From CJR Daily: Bloggers Enraged By Times Images of Soldier's Death It's not just the bloggers that should be enraged--but pretty much all of us.
What's the Times up to here? Why might a publication like this show this sort of multi-media presentation of the death of an American soldier? Was it to just get more eyeballs to their site? Were they doing it to stick it to The Man and show the true gritty, unrelenting nature of war?
Somehow, in a time when most newspapers are struggling not only with profits but with the ideas of how to relate to the public in this new age of social media, I'm inclined to take the more jaded and jaundiced view and not give the Times the benefit of any doubt. They've got all these wonderful new fancy-assed toys, and there's nothing that says they can't cross the lines of respect and dignity for the family of a dying soldier just to make their shareholders happy.
This is far different than the fabulously gruesome pictorial of Southeast Asian brothel life that Nick Krystof put together....equally as horrifying, with the intent to inform as well as outrage. But there was consent on that story.
Who consented to show the death of Army Staff Sergeant Hector Leija ? Did he sign a release? Was his family notified? (no!)
This is also quite different from a very grainy photograph of the murder of a man on a rooftop in a Dutch city (something that came up in a discussion on a list I am part of. Nothing about it in English) This is a story that has not made the American press, but is making a stir in the Netherlands. From what I know of the story, the film which was shot with a cell phone and then put on some websites known for showing gruesome stuff. There was some questions on the veracity of the video. But once it was verified, and the family of the murdered man found out about it, they were supportive of showing the video, and hoped it would help find the murderer.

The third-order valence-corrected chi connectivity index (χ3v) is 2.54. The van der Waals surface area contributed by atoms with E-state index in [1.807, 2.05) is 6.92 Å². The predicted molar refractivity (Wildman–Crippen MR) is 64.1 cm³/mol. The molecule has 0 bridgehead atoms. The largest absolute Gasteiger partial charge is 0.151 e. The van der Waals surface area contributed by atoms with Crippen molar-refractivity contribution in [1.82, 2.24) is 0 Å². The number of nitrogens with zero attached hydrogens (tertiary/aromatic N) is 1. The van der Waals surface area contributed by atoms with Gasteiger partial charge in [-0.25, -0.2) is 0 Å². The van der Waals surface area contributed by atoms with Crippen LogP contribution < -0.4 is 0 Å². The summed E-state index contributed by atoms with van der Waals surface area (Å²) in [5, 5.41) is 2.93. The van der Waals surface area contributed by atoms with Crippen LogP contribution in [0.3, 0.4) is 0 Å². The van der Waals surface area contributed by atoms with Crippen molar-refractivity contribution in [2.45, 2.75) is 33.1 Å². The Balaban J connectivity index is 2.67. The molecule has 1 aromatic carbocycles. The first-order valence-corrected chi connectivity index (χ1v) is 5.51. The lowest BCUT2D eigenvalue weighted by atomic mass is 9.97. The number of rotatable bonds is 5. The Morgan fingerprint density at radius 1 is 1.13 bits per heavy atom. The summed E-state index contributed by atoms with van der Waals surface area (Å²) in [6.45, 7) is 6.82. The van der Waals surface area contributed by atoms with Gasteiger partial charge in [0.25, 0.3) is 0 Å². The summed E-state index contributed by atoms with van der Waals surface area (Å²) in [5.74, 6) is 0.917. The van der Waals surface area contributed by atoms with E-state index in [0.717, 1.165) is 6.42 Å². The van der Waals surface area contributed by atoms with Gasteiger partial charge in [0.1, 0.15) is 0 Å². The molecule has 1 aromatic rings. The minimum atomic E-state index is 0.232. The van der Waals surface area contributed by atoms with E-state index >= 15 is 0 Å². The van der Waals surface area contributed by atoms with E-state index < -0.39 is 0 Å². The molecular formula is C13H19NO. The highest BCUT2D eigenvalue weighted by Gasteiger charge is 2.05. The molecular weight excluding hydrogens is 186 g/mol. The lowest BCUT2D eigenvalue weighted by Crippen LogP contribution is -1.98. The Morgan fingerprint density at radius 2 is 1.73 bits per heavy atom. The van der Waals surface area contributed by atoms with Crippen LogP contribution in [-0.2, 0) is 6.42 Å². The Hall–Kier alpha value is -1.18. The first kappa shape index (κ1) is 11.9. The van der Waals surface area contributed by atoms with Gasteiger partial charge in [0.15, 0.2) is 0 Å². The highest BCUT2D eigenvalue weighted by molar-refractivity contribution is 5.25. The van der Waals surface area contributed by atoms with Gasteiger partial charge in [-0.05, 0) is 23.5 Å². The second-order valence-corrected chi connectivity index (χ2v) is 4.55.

Now, it could be argued that a film like this could prejudice a jury trial. But also, the tape would have to be verified, would have to be shown it was not tampered with, that it was not a hoax in order to ensure that there would not be a false conviction.
But this goes back to the Times piece, where they did not get any permission from the family. As I said, it's one thing to stick it to The Man, another to respect the wishes of a family. And in this case, they didn't even bother to find out about the wishes of the family.
There are many reasons why the family wouldn't have wanted to show the video--maybe they don't want to be part of some either high or low minded press agenda. Maybe they feel humiliated. Maybe they support the war. Maybe they wanted the chance to grieve and sort out their feelings *first.* We don't know. A family's feelings about the death of a loved one in wartime vary so much that it's hard to know for sure what they might be thinking...
We'll never know because the Times took it upon themselves to show the video without even contacting the family. That, in itself, goes beyond callous an plays straight to the idea that maybe, just maybe, the Times had another less noble agenda.
Journalism, citizen journalism, media, Blogging, Blog, Blogs